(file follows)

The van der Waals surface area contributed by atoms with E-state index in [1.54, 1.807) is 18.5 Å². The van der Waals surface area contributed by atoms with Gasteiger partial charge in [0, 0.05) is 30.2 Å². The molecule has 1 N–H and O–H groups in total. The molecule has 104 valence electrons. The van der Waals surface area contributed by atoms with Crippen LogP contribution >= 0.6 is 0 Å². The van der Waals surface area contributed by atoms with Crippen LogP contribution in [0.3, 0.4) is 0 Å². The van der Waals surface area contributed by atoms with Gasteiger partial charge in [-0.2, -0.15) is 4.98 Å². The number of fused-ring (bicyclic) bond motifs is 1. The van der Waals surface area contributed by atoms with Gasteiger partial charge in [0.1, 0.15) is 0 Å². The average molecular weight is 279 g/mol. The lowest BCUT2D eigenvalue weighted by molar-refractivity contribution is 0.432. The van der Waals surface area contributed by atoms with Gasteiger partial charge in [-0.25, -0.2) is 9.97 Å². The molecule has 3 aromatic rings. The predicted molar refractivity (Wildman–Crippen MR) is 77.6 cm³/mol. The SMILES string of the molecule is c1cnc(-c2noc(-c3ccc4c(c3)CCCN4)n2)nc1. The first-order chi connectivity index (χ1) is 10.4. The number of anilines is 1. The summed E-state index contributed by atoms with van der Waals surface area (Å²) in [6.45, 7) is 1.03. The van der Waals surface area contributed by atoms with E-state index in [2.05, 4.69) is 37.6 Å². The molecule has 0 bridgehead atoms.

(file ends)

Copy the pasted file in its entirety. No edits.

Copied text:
The van der Waals surface area contributed by atoms with E-state index in [1.54, 1.807) is 18.5 Å². The van der Waals surface area contributed by atoms with Gasteiger partial charge in [0, 0.05) is 30.2 Å². The molecule has 1 N–H and O–H groups in total. The molecule has 104 valence electrons. The van der Waals surface area contributed by atoms with Crippen LogP contribution >= 0.6 is 0 Å². The van der Waals surface area contributed by atoms with Crippen LogP contribution in [0.3, 0.4) is 0 Å². The van der Waals surface area contributed by atoms with Gasteiger partial charge in [-0.2, -0.15) is 4.98 Å². The number of fused-ring (bicyclic) bond motifs is 1. The van der Waals surface area contributed by atoms with Gasteiger partial charge in [0.1, 0.15) is 0 Å². The average molecular weight is 279 g/mol. The lowest BCUT2D eigenvalue weighted by molar-refractivity contribution is 0.432. The van der Waals surface area contributed by atoms with Gasteiger partial charge in [-0.25, -0.2) is 9.97 Å². The molecule has 3 aromatic rings. The predicted molar refractivity (Wildman–Crippen MR) is 77.6 cm³/mol. The SMILES string of the molecule is c1cnc(-c2noc(-c3ccc4c(c3)CCCN4)n2)nc1. The first-order chi connectivity index (χ1) is 10.4. The number of anilines is 1. The summed E-state index contributed by atoms with van der Waals surface area (Å²) in [6.45, 7) is 1.03. The van der Waals surface area contributed by atoms with E-state index in [2.05, 4.69) is 37.6 Å². The molecule has 0 bridgehead atoms.